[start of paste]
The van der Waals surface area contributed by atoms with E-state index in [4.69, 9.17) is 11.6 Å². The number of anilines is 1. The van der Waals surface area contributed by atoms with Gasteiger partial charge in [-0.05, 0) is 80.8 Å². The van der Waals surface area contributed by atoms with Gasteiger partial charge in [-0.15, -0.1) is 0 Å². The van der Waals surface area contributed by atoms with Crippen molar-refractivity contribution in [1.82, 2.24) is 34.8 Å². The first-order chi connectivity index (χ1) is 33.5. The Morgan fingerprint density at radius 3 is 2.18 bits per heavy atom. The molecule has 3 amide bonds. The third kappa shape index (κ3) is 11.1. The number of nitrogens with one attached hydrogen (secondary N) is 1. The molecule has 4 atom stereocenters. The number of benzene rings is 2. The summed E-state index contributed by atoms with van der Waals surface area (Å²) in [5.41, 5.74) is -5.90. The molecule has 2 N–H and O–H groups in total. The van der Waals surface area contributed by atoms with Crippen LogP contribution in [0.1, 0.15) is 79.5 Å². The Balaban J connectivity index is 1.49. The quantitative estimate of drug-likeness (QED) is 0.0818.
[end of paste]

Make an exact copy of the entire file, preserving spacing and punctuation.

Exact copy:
The van der Waals surface area contributed by atoms with E-state index in [4.69, 9.17) is 11.6 Å². The number of anilines is 1. The van der Waals surface area contributed by atoms with Gasteiger partial charge in [-0.05, 0) is 80.8 Å². The van der Waals surface area contributed by atoms with Gasteiger partial charge in [-0.15, -0.1) is 0 Å². The van der Waals surface area contributed by atoms with Crippen molar-refractivity contribution in [1.82, 2.24) is 34.8 Å². The first-order chi connectivity index (χ1) is 33.5. The Morgan fingerprint density at radius 3 is 2.18 bits per heavy atom. The molecule has 3 amide bonds. The third kappa shape index (κ3) is 11.1. The number of nitrogens with one attached hydrogen (secondary N) is 1. The molecule has 4 atom stereocenters. The number of benzene rings is 2. The summed E-state index contributed by atoms with van der Waals surface area (Å²) in [5.41, 5.74) is -5.90. The molecule has 2 N–H and O–H groups in total. The van der Waals surface area contributed by atoms with Crippen LogP contribution in [0.1, 0.15) is 79.5 Å². The Balaban J connectivity index is 1.49. The quantitative estimate of drug-likeness (QED) is 0.0818.